REED London: Inns of Court is a select presentation of documentary, editorial, and bibliographical materials originally published as the print collection REED: Inns of Court (2010), Alan H. Nelson and John R. Elliott, Jr., eds.

REED London offers dynamic new ways to view, read, and use the records for textual and data analysis. The Inns of Court records provide us with a prototype for future work on London-centric REED research, including material from REED: Ecclesiastical London and REED: Civic London to 1558; ultimately, we hope to be able to produce more and different kinds of records and editorial materials related to performance and music in London and its environs. 

As a proof of concept, REED London experiments with concepts of hypermediacy and transposition that are required of us as we honour the print referent while moving away from earlier digital edition forms that served as incunabula as we waited for new digital tools and methods to transform the idea of an edition in digital space. The work presented here is very much in progress, and we will continue to experiment with different ways in which readers can access and negotiate materials to support their own research and learning.

By the end of the first planning phase funded by an NHPRC-Mellon Planning Grant for Digital Edition Publishing Cooperatives, we expect to have accomplished the following:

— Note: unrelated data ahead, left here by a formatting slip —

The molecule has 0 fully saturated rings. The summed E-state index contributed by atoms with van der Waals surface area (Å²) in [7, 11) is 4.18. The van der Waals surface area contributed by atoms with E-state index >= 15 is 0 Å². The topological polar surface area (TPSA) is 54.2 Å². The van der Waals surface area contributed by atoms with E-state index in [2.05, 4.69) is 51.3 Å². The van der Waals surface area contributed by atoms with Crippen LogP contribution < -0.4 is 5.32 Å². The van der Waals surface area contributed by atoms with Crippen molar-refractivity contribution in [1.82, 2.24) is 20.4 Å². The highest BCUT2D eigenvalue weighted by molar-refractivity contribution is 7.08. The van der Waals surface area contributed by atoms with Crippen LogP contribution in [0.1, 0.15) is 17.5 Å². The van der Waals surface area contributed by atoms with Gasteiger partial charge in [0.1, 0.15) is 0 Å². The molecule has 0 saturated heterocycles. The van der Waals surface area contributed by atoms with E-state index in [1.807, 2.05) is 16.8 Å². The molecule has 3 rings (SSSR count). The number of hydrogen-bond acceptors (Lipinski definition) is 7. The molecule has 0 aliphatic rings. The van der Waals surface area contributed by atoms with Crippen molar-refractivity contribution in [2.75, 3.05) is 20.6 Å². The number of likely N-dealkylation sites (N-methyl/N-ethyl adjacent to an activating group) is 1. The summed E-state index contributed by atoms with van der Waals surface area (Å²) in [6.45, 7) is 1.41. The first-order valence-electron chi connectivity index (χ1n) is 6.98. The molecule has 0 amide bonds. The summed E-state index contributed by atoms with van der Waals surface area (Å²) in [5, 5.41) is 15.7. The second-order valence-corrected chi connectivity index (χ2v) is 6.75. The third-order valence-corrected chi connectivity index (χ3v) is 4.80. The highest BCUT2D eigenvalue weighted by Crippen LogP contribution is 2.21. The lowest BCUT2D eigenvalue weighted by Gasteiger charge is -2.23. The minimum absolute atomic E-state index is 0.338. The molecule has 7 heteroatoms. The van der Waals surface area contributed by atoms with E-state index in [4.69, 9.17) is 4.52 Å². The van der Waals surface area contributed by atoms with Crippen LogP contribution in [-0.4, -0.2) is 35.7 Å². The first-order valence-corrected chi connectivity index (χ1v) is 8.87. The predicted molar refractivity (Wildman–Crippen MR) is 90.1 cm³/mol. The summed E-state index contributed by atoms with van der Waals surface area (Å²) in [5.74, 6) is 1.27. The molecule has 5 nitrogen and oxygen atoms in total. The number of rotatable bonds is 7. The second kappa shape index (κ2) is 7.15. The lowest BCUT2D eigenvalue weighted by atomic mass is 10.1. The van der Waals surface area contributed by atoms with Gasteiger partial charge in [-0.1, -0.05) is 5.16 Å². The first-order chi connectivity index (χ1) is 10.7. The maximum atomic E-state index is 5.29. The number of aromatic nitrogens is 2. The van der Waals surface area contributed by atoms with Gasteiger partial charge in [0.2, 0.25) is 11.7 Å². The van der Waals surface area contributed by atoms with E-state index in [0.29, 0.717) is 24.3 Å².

• * Tagged a cross-section of records in TEI, focusing on structure and ciritical annotation, but with increasing focus on semantic markup. These records will be made publicly available through CWRC's CWRC-Writer interface. Users will also be able to access, read, and undertake analysis of the records as a corpus or discreet corpora through CWRC's built-in Voyant, DToC, and HuViz tools.
  • * Compiled entity lists of people, places, and organizations listed in the printed REED: Inns of Court index - these entities will be disambiguated against existing authority lists produced by VIAF, Wikidata, DBPedia, and Geonames. Where an authority has not yet been identified, but that is important to REED's work, an authority identifier will be minted in CWRC. 
  • * Created, edited and/or adapted taxonomies and ontologies of occupations, objects, forms of entertainment, and other information within the REED records that informs research.
  • * Established tagging protocols, a responsive schema, and comprehensive documentation in GitHub.
  • * Gathered the bibliographical materials (modern and antiquarian) that have underscored REED's London research across collections and projects.
  • * Integrated the original editorial essays, notes and glosses, and translations from the three Inns of Court print volumes with the digital forms of the records.

In future, we hope to expand the scope of the materials - in particular, to find new ways to collaborate with other early modern studies scholars and to establish intersections with other digital archival research related to London in the pre-modern era.